Pathological markers associated with normal aging and dementia in the elderly

Howard A. Crystal, Dennis W. Dickson, Martin J. Sliwinski, Richard B. Lipton, Ellen Grober, Harriet Marks‐Nelson, Phyllis Antis

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Abstract

We investigated the associations of pathological markers of Alzheimer's disease (AD) and diffuse Lewy body disease as well as possible markers of vascular dementia with cognitive function in a sample of 20 nondemented and 35 demented subjects (median age of both groups, 88 years) who had been studied prospectively for 4.0 ± 2.1 years. Very old demented subjects almost always had nonneuritic senile plaques, but over half had no neuritic senile plaques and little other AD pathology. Five subjects had cortical Lewy bodies; all were demented. We propose that hippocampal sclerosis, leukoencephalopathy, and multiple lacunae are possible markers of vascular dementia. When grouped together, these markers were significantly associated with dementia and occurred in 40% of demented subjects. As the relative frequency of neuritic markers of AD (and possibly AD itself) declines in the tenth decade, vascular dementia may become an increasingly important type of dementia.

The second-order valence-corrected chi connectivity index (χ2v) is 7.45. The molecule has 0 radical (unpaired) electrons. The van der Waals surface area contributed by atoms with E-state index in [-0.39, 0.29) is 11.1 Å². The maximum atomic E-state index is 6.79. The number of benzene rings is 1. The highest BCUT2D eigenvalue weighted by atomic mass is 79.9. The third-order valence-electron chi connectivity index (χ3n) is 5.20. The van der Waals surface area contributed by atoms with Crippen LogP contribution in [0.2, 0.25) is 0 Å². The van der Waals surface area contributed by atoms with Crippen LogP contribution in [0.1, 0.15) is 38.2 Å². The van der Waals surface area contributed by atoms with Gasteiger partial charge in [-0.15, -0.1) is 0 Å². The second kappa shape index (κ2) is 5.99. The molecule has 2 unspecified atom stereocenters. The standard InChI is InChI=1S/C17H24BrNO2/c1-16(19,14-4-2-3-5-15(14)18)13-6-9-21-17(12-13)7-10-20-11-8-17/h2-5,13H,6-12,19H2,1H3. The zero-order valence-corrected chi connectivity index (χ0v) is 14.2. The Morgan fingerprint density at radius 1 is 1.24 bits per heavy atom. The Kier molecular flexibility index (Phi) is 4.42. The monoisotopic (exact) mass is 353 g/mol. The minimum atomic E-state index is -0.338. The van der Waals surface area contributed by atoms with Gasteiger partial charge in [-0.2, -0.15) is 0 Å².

Original languageEnglish (US)
Pages (from-to)566-573
Number of pages8
JournalAnnals of Neurology
Volume34
Issue number4
DOIs
StatePublished - Oct 1993

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All Science Journal Classification (ASJC) codes

  • Neurology
  • Clinical Neurology

Cite this

Crystal, H. A., Dickson, D. W., Sliwinski, M. J., Lipton, R. B., Grober, E., Marks‐Nelson, H., & Antis, P. (1993). Pathological markers associated with normal aging and dementia in the elderly. Annals of Neurology, 34(4), 566-573. https://doi.org/10.1002/ana.410340410